Cheney: “I Love My Party, But I Love My Country More”

Despite her vote to impeach former President Trump, Cheney said she was a conservative Republican who "disagrees strongly with nearly everything President Biden has done."

Ellen Fike

November 10, 20213 min read

Cheney award speech

While U.S. Rep. Liz Cheney loves being a member of the Republican Party, she loves her country more, she said during a speech on Tuesday.

During her keynote address at the St. Anselm College Nackey Loeb School of Communication’s First Amendment Award Celebration, Cheney said the GOP needs to admit that many Americans have been misled by former President Donald Trump.

“I love my party. I love its history. I love its principles, but I love my country more,” she said. “I know this nation needs a Republican Party that is based on truth, one that puts forward our ideals and our policies based on substance. One that is willing to reject the former president’s lies. One that is willing to tell the truth: that millions of Americans have been tragically misled by former President Trump.”

The representative added that the United States needed a Republican Party that is led by people who remember the peaceful transfer of power is sacred and who remember that their loyalty to the Constitution and law are the most conservative of principles.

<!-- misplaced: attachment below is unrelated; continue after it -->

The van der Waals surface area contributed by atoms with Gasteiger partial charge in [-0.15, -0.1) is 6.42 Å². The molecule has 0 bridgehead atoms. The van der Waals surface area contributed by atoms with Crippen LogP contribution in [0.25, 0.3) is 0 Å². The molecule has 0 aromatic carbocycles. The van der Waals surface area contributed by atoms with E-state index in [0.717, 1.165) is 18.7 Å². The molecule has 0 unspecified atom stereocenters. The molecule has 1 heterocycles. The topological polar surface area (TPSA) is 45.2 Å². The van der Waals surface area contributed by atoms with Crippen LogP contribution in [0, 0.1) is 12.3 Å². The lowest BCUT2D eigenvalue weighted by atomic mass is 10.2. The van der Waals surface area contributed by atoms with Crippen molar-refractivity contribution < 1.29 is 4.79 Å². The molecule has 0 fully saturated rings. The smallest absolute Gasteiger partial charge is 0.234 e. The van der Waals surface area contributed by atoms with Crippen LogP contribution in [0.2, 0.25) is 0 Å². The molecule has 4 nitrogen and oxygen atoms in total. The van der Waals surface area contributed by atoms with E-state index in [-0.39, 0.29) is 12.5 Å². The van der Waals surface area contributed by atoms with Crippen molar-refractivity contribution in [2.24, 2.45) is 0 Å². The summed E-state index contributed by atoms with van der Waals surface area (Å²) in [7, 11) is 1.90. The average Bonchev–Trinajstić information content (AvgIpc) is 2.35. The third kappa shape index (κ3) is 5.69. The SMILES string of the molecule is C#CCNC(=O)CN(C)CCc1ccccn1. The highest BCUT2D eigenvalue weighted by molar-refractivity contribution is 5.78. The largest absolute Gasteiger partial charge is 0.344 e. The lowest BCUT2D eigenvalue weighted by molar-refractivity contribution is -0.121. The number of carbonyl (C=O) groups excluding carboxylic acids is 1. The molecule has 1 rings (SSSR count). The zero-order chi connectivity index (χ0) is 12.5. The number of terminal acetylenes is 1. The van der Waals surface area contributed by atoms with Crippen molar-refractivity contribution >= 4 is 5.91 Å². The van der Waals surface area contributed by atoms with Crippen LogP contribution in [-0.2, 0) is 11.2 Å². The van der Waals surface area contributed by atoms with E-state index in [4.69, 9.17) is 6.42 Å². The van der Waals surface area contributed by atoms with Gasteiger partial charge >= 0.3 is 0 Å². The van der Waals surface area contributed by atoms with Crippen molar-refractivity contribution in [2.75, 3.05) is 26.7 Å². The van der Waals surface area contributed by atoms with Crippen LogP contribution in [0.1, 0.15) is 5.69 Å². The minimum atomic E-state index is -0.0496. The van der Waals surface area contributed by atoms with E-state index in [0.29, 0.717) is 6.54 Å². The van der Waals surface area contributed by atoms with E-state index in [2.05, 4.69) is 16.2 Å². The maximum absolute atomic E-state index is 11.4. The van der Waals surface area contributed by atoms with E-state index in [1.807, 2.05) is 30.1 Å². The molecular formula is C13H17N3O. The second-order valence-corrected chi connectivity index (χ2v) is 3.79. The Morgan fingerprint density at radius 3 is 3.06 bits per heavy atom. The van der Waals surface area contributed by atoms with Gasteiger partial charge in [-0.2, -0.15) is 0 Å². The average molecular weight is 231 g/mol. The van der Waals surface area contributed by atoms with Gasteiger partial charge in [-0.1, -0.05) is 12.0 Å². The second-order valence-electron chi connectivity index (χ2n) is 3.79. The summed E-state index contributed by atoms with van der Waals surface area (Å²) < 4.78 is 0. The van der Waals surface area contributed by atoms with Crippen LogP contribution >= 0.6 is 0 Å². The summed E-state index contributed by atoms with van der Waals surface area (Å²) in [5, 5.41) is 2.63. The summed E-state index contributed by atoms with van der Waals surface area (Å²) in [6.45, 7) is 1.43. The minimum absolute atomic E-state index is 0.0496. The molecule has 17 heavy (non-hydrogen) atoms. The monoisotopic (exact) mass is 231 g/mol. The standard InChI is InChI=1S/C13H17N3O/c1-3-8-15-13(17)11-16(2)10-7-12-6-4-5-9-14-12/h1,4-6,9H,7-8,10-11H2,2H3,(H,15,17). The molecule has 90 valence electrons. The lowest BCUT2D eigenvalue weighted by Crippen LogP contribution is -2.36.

She called out Republican leaders who continued to allow Trump to claim that the November 2020 election was stolen and that he is the true president. She noted that House Republican leaders who attended a recent dinner with Trump remained silent when he claimed that an insurrection occurred when he was defeated in the general election.

“Political leaders who sit silent in the face of these false and dangerous claims are aiding a former president who is at war with the rule of law and the Constitution,” Cheney said.

She also praised the U.S. Capitol police officers who managed to keep the rioters from attacking any legislators, as many intended to do.

Cheney reaffirmed her conservative Republican status, noting that she disagrees strongly with “nearly everything” President Joe Biden has done since taking office in January and adding that his policies are bad for the nation.

“I believe deeply that conservative principles: limited government, low taxes, a strong national defense, the family as the essential building block of our nation and our society, those are the right ideals for this country,” she said.

Cheney, along with U.S. House Majority Whip Jim Clyburn, D-South Carolina, and Fox News host Chris Wallace were each presented with a Jefferson-Lincoln Award over the weekend from the Panetta Institute for Public Policy.

The Jefferson-Lincoln awards are presented each year to people whose professional achievements represent exceptional commitment to the principles of democracy, to bipartisanship and a dedication to encouraging the healthy function of the American system of government through an informed electorate.

Cheney was singled out for her commitment to the country ahead of her party and Wallace said he believed one of the reasons she was being honored was due to her vote to impeach Trump. 

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Ellen Fike